Gulf Tourism Goes On the Offensive
A Greenpeace marine biologist’s hands are covered in oil after surveying the mouth of the Mississippi River last week.
According to an article this morning in USA Todayarticle this morning in USA Today, TripAdvisor has recently analyzed its search data for activities, restaurants, and accommodations in the Gulf Coast area and found that they have been searched significantly less in the wake of the Deepwater Horizon oil spill.
No surprise there. But states where the spill hasn’t even reached are starting to worry about their tourism industries. In today’s story in the Times-Journal, Alabama State Sen. Lowell Baron said he was very concerned about the spill’s effect on Alabama’s tourism revenue, even though the oil hasn’t and isn’t expected to reach the state’s coastline.
“Tourism has already been affected and will only decline in the weeks and months to come,” says Barron. “Marketing experts are predicting the damage to the entire Gulf Coast tourism industry will exceed $750 million–and that’s just one industry.”
He told the newspaper, “In response to canceled trips and reservations, restaurants, hotels and other businesses that are usually bustling with visitors this time of year are cutting back services and laying off workers. And almost 20 percent of federal waters in the gulf has been closed to fishing, already greatly impacting the Alabama seafood industry.”
Meanwhile, states with coastlines that have already been hit or are threatened by the spill have been ramping up efforts to salvage tourism revenue.
Rescue workers carefully clean an oil-soaked northern gannet bird at a facility in Fort Jackson, Louisiana.
Louisiana tourism officials expect to take a hit over Memorial Day weekend, and are actively steering potential visitors to festivals, events, and activities
that will be taking place in the nine coastal parishes that are unaffected by the spill. The public beach on Grand Isle, a popular summer hotspot, has been closed to tourists as conservationists work to clean up the onslaught of oil that’s begun washing up onshore.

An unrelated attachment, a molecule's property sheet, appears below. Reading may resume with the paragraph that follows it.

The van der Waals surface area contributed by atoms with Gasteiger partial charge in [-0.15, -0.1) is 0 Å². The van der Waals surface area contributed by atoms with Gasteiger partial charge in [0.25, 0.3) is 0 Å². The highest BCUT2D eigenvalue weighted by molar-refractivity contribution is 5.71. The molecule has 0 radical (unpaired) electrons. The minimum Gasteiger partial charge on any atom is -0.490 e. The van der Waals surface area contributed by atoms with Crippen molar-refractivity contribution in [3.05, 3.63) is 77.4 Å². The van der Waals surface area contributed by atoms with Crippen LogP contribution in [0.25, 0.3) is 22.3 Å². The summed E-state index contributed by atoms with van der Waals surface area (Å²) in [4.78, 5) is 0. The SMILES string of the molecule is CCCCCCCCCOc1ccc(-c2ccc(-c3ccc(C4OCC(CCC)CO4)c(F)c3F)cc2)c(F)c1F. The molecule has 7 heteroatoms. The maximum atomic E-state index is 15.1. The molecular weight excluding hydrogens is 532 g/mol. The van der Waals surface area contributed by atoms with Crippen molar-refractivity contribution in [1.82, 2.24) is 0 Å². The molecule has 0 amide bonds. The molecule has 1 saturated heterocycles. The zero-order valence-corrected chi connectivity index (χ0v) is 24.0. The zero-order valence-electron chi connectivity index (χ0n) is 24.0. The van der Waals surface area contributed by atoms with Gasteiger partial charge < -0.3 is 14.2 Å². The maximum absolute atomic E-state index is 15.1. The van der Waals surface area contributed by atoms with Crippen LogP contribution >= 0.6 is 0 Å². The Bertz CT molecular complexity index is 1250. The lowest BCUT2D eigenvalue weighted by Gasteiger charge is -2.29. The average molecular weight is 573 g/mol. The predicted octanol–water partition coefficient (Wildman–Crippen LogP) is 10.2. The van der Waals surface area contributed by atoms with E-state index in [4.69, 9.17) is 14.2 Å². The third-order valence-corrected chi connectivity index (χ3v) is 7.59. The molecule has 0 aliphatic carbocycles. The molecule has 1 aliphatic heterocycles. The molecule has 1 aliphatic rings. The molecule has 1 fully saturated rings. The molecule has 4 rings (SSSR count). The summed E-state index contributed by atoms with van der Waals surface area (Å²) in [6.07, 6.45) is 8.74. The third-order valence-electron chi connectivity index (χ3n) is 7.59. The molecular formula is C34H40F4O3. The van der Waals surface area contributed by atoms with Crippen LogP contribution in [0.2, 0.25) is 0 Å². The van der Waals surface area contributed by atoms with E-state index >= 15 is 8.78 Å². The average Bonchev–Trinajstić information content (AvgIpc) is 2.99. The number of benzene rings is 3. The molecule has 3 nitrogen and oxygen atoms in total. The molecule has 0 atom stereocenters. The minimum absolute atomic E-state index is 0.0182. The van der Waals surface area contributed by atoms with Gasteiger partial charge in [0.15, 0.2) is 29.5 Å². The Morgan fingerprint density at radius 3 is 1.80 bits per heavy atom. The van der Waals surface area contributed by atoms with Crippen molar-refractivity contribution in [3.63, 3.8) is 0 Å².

The Mississippi Gulf Coast Convention and Visitors Bureau is “open for business” with its beaches untouched, and gambling resorts still open, according to their website (though one questions the timing of their $75 “Gas Up and Getaway” package). Their executive director told the Gainesville Times that their efforts to keep people informed have resulted in a “slowdown in the number of cancellations.”
The Montgomery Advertiser reports
that fishing charter operators and area residents are frustrated by rumors that spread last week that Alabama’s governor had closed the state’s 32 miles of beaches. The State Tourism Board has launched a $1.5 million campaign to let people know “nothing has changed,”
reassuring potential visitors that the oil–and the accompanying smell–has not struck the coast. And the Alabama Gulf Coast Convention and Visitors Bureau plans to begin providing live webcams on their website, www.gulfshores.com, to give people a first-hand look at the pristine shoreline.
Florida is also offering webcams to assure potential visitors that its beaches are clean, but that’s just part of its offensive. Yesterday, Governor Charlie Crist announced
- Nat Geo Expeditions
that BP have given the state $25 million to bolster tourism and keep people informed about the status of Florida’s beaches. The AP reports
that the state has purchased radio advertising across the country and a full-page ad in USA Today, and Crist noted that the campaign will also incorporate social marketing, television ads and online advertising, all in the hopes of getting out the word that “our coast is clean and our beaches are open.”
Although many state officials are combating the effects of this oil spill wholeheartedly, its impact has become viral, spreading from the environment to the industries sustained by it, effecting places where the oil hasn’t even reached. Will your vacations to places in the Gulf Coast area continue as planned? Or will you steer your TripAdvisor searches to places far removed from the murky waters?
–Janelle Nanos and Christina Conrad
Above, photograph by Hans Deryk, Reuters; Below, photograph by Alex Brandon, AP